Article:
|12.||Are there services that can't be provided in the Panhandle if the lab isn't there?
We don't know of any services that are vital and cannot be obtained elsewhere in the absence of the UNL lab. Concerns were raised about the zoo in Scottsbluff. We believe the zoo can contract with a local veterinarian to provide the clinical services it needs. Samples can be sent to Lincoln for testing from the zoo by this veterinarian. We understand that other small zoos do this and, thereby, are able to meet accreditation standards.
|13.||With the lab closing, how will public health and safety issues be addressed?
We recognize the importance of the recent diagnosis of Chronic Wasting Disease (CWD) in deer in the Panhandle region. We understand the Nebraska Game and Parks Commission would like access to the facility as a work site where they can extract brain specimens from deer heads, and they do not require other laboratory capabilities at this site. While the Panhandle lab will be closed, we will consider the possibility of renting the lab space to the Nebraska Game and Parks Commission for their staff to use in collecting the brain samples. These specimens will be placed in formalin and forwarded to the Veterinary Diagnostic Center in Lincoln which is certified to do the actual CWD tests.
The Lincoln lab is now setting up to do Chronic Wasting Disease lab/diagnostic tests, and is one of only about six labs in the country certified to do so. This test requires special equipment that is very expensive and not practical in a satellite lab. Additionally, a qualified veterinary pathologist, not available in Scottsbluff, is needed to read the slides. (Note: An accredited pathologist is required to read the test. The former veterinarian at the Panhandle lab was not a certified pathology specialist and therefore did not meet the criteria to read this test.)
Other parts of Nebraska with heavy livestock populations - notably the northeast - do not have diagnostic laboratories in their immediate area, and a majority of them use the Lincoln lab. A few use the diagnostic laboratory in Brookings, South Dakota, because of proximity. Nebraska has several other areas of livestock concentration that do not have close physical proximity to diagnostic laboratories for disease surveillance purposes. However, private veterinary practitioners and state veterinarians are available to raise alerts about suspicious animal disease or public health cases. National law requires that a federal (USDA) veterinarian be notified immediately if a foreign animal disease is suspected, and they are required to do an immediate investigation. Additionally, Dr. Steve Ensley at North Platte and other veterinary faculty members from Lincoln or Clay Center will be called for any emergency situations. If veterinarians and animal owners continue to send specimens to the diagnostic laboratories in Lincoln or North Platte, we will have a system for continually monitoring animal disease and potential public health situations in the region.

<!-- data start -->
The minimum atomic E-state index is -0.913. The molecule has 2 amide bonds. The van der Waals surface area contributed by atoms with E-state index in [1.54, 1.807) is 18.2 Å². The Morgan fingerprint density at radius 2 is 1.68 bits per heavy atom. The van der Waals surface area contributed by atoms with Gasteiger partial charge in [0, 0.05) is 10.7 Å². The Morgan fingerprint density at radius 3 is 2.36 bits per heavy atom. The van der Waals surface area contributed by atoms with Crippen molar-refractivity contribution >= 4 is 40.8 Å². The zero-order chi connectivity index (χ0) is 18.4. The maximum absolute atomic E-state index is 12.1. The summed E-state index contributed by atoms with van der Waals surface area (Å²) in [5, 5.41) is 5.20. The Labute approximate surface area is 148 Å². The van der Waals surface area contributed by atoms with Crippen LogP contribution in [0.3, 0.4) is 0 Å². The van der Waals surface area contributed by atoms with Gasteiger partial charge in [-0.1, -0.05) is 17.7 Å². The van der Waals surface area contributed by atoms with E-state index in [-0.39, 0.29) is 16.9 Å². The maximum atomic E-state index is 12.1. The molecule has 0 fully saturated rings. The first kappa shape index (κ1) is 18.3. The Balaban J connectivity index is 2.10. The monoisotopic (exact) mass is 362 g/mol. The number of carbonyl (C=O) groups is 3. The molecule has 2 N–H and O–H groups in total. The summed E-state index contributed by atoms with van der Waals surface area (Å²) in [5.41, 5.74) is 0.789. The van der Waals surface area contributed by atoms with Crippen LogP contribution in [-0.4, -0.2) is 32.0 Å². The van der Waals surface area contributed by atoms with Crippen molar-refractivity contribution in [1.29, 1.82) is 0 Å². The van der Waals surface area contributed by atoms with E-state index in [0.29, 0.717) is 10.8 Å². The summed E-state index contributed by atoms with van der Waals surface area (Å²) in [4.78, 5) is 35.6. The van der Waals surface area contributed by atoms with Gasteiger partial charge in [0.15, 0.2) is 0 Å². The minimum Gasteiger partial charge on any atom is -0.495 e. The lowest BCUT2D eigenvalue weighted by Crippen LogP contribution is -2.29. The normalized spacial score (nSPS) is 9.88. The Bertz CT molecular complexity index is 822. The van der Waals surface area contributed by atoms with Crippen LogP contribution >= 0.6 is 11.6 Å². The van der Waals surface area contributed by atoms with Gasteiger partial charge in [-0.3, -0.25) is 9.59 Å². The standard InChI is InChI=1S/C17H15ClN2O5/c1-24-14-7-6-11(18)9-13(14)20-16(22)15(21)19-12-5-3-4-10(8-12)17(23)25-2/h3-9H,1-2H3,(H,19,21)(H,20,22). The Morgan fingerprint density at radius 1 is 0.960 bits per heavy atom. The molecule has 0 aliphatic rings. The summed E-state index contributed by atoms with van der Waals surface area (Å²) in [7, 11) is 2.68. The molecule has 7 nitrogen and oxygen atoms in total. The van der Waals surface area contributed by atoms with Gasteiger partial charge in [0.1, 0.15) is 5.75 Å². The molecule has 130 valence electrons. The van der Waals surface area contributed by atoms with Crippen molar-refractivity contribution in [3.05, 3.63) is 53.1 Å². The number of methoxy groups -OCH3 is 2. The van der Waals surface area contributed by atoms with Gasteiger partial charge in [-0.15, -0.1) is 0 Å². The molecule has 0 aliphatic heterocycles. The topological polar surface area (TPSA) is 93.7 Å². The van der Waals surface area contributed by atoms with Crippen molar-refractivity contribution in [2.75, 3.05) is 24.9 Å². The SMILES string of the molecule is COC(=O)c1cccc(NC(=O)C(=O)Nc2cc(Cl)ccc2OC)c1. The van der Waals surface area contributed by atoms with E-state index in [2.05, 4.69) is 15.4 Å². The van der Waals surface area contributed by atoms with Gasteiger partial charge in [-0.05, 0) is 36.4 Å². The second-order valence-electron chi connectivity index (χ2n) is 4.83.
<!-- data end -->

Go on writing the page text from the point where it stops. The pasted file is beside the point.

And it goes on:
|14.||How has the Panhandle lab been used in the past regarding CWD?
The Panhandle lab was used as a work site where the Game and Parks Commission personnel extracted the brain specimen from deer heads. The Panhandle lab personnel also assisted with this activity last fall when approximately 800 deer were processed. In some cases, entire deer were transported to the lab, but in the majority of cases only the heads were delivered there. The Game and Parks Commission sent the brain specimens to Colorado and/or Wyoming for testing. We expect them to send the brain samples to Lincoln for testing this fall.
|15.||Is there CWD research occurring at UNL?
We are not doing any research on CWD at UNL; however, we are getting set up to do diagnostic testing in Lincoln. The Game and Parks Commission is planning to test 3,000 deer this fall; 1,000 plus in the Panhandle; 1,000 minus each in central and eastern Nebraska. The Commission is planning to use the North Platte and Lincoln diagnostic labs as work sites for extracting brain specimens from heads, as well as hoping to use the Panhandle lab. We are open to discussing feasible arrangements to allow their use of the latter.
|16.||Is extension addressing CWD?
Last summer Dr. Dave Smith, extension dairy/beef veterinarian, had a program/workshop on bovine spongiform encephalopathy (BSE), sometimes referred to as mad cow disease, and invited cattlemen, feed manufacturers, veterinarians, etc. CWD was included in the workshop. Dr. Smith and Dr. Steve Ensley at North Platte plan to continue this extension education program.
|17.||Can the lab be kept open with grants, increased fees?
Currently there are no known Homeland Security competitive funding programs in the area of veterinary diagnostics that would be feasible for supporting this laboratory operation, as suggested by some people. We have no knowledge of any pending that might be available in the future to fund this program.
Increased lab fees could not pay for the operation of the Panhandle lab. We probably would have to triple the fee schedule, which would not be practical. Our lab fees are already higher than the adjacent states and the former Panhandle lab veterinary diagnostician repeatedly stated that the fees were too high already. Veterinarians will surely send specimens elsewhere if we raise fees this drastically.
IANR and the Nebraska Game and Parks Commission will discuss Game and Parks expressed willingness to provide some financial support to allow the continuance of the Panhandle lab as a site for collecting and processing samples for Chronic Wasting Disease. However, it is not reasonable that they would be able to provide enough funding to support a public service veterinary diagnostic laboratory program.